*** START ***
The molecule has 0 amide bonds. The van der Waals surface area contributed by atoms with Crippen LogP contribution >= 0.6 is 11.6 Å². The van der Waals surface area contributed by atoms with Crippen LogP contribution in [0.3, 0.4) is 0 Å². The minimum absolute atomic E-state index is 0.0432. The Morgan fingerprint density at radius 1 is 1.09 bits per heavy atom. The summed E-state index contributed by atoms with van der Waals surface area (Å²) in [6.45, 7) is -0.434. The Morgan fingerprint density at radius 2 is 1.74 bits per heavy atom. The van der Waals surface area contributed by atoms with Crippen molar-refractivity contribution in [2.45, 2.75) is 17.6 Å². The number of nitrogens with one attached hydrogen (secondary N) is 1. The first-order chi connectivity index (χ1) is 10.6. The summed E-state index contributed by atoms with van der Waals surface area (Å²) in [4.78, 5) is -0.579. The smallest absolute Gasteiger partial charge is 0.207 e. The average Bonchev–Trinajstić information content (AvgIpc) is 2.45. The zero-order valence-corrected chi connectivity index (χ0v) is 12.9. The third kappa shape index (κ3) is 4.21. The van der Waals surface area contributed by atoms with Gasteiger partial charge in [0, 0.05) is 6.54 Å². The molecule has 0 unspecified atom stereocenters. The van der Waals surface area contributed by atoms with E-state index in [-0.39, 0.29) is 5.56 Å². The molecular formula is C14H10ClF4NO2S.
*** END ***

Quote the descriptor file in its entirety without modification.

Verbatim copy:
The molecule has 0 amide bonds. The van der Waals surface area contributed by atoms with Crippen LogP contribution >= 0.6 is 11.6 Å². The van der Waals surface area contributed by atoms with Crippen LogP contribution in [0.3, 0.4) is 0 Å². The minimum absolute atomic E-state index is 0.0432. The Morgan fingerprint density at radius 1 is 1.09 bits per heavy atom. The summed E-state index contributed by atoms with van der Waals surface area (Å²) in [6.45, 7) is -0.434. The Morgan fingerprint density at radius 2 is 1.74 bits per heavy atom. The van der Waals surface area contributed by atoms with Crippen molar-refractivity contribution in [2.45, 2.75) is 17.6 Å². The number of nitrogens with one attached hydrogen (secondary N) is 1. The first-order chi connectivity index (χ1) is 10.6. The summed E-state index contributed by atoms with van der Waals surface area (Å²) in [4.78, 5) is -0.579. The smallest absolute Gasteiger partial charge is 0.207 e. The average Bonchev–Trinajstić information content (AvgIpc) is 2.45. The zero-order valence-corrected chi connectivity index (χ0v) is 12.9. The third kappa shape index (κ3) is 4.21. The van der Waals surface area contributed by atoms with Gasteiger partial charge in [0, 0.05) is 6.54 Å². The molecule has 0 unspecified atom stereocenters. The van der Waals surface area contributed by atoms with E-state index in [-0.39, 0.29) is 5.56 Å². The molecular formula is C14H10ClF4NO2S.